The VR38DETT engines respond well to upgrades and we're finding that there are quite a few choices of parts and tuning parts about.


You will need to ensure that the engine is not starved of fuel so need to ramp up the fuelling when you start extending past 20% of a power increase.

Most tuners we speak with say to be generous with your flow rate on the injectors.

The rule of thumb is to add another 20% when fitting an injector, helps cope with injector deterioration and gives some spare capacity should the engine require more fuel.

VR38 DETT turbo upgrades

The turbo is the primary component for a large power figure and thankfully there are plenty of CR38 DETT turbo upgrades around. Garrett CHRA (2nd Gen) are popular with the following power figures on offer GTX 2860 900bhp, GTX 2867 1000bhp and the GTX 3071 1200bhp.

The Borg Warner EFR's are great turbo upgrades, the 7163 EFR in a twin setup will allow you to reach 1000bhp+ and we see quite a few tuners opting for the twin scroll EFR 7670 thanks to the early spool up and compact size. When watercooled and with a ceramic ball bearing you could see power hit 1200bhp with the EFR 7670.

There are tuning limits for every engine, with some being incredibly solid and some only just able to handle stock power

See where you'll find these limitations and install forged components to survive the power.

We see many drivers spending a lot of money on turbocharger upgrades on the VR38DETT only to have the whole thing catastrophically fail on it's first outing after it's been completed.

Large capacity turbo units often experience no power at low rpm, and smaller turbo units spool up much more quickly but do not have the top end torque gains.

In recent times the world of turbo units is always developing and we commonly find variable vane turbo units, where the vane profile is altered according to speed to lower lag and increase top end bhp.

Twin scroll turbo units divert the exhaust gases into two channels and feed these at differently profiled vanes in the turbocharger. They also increase the scavenging effect of the engine.

It is not unusual that there is a limitation in the air flow sensor (AFM/MAF/MAP) on these engines when a lot more air is being fed into the engine.

We see 4 bar air sensors coping with quite large power gains, whereas the OEM air sensor sapped bhp at a much lower level.

Tuning to 600bhp

The engines are solid and reliable and can easily handle power figures of around 600 bhp, it is usually the transmission that complains at this power figure.

A tune/remap (via a replacement ECU) is a great first point of attention for tuning if you are looking for a cost effective power upgrade. Remaps will release around 490 to 540 bhp  (at the wheels) with the earlier models benefiting from higher power gains than the better tuned later versions. The later cars, from 2012 onwards, flow better through the intake and boasts a better transmission so you can often see figures nearing the 600bhp mark.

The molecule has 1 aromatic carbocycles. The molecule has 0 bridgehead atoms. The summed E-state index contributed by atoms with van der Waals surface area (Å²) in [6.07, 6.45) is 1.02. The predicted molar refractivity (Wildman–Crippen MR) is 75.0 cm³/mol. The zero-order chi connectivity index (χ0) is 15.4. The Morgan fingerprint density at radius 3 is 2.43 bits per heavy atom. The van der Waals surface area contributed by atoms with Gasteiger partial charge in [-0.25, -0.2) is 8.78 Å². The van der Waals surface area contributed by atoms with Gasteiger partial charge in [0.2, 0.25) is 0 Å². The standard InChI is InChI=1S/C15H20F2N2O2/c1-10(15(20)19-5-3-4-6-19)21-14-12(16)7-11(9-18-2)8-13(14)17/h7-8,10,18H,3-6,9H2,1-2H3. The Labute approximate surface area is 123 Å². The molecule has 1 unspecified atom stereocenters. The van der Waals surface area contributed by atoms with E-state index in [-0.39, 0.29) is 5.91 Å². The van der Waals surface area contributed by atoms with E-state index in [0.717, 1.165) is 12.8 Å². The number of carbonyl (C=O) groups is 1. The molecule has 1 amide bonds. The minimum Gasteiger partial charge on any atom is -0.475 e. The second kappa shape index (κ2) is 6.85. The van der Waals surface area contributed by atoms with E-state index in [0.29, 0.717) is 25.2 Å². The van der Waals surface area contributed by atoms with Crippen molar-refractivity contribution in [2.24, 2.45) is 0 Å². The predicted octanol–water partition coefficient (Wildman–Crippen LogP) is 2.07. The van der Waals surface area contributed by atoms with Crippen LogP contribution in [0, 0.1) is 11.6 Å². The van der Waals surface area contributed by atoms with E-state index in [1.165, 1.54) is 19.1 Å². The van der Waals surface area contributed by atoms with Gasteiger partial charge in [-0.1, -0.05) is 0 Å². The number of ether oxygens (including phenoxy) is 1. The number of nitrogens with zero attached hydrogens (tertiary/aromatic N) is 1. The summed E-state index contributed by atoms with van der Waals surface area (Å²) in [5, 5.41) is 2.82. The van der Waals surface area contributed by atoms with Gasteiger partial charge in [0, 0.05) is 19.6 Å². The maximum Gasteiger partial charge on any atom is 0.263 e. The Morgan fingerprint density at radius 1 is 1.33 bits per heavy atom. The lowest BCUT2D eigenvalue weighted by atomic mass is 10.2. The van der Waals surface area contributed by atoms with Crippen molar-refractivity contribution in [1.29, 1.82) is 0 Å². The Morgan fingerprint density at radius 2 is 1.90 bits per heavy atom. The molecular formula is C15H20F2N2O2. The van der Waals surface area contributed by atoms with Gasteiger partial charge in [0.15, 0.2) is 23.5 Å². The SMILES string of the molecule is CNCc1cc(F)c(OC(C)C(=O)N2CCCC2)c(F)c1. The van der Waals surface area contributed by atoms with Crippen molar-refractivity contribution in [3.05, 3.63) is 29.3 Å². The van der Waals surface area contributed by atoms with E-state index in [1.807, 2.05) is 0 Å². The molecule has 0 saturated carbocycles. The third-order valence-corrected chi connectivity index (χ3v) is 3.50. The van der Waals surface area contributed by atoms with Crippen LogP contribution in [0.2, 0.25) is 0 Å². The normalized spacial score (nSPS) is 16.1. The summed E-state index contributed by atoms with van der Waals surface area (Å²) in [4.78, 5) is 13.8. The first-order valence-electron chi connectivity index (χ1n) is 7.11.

Exhaust and intake mods usually yield around 30 more bhp and they provide a good basis for more extreme tunes offering more headway to work in.

Stock turbos will provide enough air to run around 620hp. Fuel injectors, pump and engine internals like rods and pistons should be upgraded when you hit 600hp.

Going beyond 600 bhp

For a monster like the GTR people will often want to push the tuning limits to the max. With a large turbo conversion and forged pistons and rods you'll open up a world of 800bhp plus power figures.

The airflow metering system will also need to be upgraded, now there is more air running through. A Map sensor makes good sense at these power levels.

TorqueCars have seen quite a few 1000bhp VR38DETT engines around which goes to show the potential of these blocks. The transmission needs to be particularly strong to handle this much power.

Stroker kits are often employed when looking for an 800bhp+ engine. Taking the VR38DETT to 4.1 litres or 4.3 allows more headroom and if the engine has been strengthened sufficiently you can build a serious competition car with 1500bhp or more that can still be safely and reliably driven to and from the track.

Headline power figures of 2500bhp - a positively dyno smashing earth rotation stopping level of power have been achieved on highly tuned VR38DETT engines.

The engines require regular servicing and fully synthetic oil of the correct grade if you are serious about maintaining it in good condition.

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One Response to “Tuning guide for the VR38DETT”

  1. Andrew says:

    Which engine is capable for more power.. 2jz, vr38 or rb26??